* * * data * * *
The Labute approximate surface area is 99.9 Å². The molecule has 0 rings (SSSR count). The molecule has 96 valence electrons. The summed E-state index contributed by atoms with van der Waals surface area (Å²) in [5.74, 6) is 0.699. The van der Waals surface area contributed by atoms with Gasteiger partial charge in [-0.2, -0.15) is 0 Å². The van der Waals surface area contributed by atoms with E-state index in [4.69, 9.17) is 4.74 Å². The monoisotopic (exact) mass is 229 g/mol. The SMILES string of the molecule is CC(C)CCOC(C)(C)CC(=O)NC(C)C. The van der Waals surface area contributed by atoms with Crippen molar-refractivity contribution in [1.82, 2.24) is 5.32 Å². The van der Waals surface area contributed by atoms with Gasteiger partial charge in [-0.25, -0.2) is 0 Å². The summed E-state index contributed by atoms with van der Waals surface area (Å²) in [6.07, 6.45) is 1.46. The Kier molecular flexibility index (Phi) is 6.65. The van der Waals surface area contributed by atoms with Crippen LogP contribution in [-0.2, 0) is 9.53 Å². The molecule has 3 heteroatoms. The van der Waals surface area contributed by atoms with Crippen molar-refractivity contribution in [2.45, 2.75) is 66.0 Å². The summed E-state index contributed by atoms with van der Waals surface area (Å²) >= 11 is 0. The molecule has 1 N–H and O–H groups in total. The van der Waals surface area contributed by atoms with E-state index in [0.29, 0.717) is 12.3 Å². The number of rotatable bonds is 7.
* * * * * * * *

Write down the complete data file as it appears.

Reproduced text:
The Labute approximate surface area is 99.9 Å². The molecule has 0 rings (SSSR count). The molecule has 96 valence electrons. The summed E-state index contributed by atoms with van der Waals surface area (Å²) in [5.74, 6) is 0.699. The van der Waals surface area contributed by atoms with Gasteiger partial charge in [-0.2, -0.15) is 0 Å². The van der Waals surface area contributed by atoms with E-state index in [4.69, 9.17) is 4.74 Å². The monoisotopic (exact) mass is 229 g/mol. The SMILES string of the molecule is CC(C)CCOC(C)(C)CC(=O)NC(C)C. The van der Waals surface area contributed by atoms with Crippen molar-refractivity contribution in [1.82, 2.24) is 5.32 Å². The van der Waals surface area contributed by atoms with Gasteiger partial charge in [-0.25, -0.2) is 0 Å². The summed E-state index contributed by atoms with van der Waals surface area (Å²) in [6.07, 6.45) is 1.46. The Kier molecular flexibility index (Phi) is 6.65. The van der Waals surface area contributed by atoms with Crippen LogP contribution in [-0.2, 0) is 9.53 Å². The molecule has 3 heteroatoms. The van der Waals surface area contributed by atoms with Crippen molar-refractivity contribution in [2.45, 2.75) is 66.0 Å². The summed E-state index contributed by atoms with van der Waals surface area (Å²) >= 11 is 0. The molecule has 1 N–H and O–H groups in total. The van der Waals surface area contributed by atoms with E-state index in [0.29, 0.717) is 12.3 Å². The number of rotatable bonds is 7.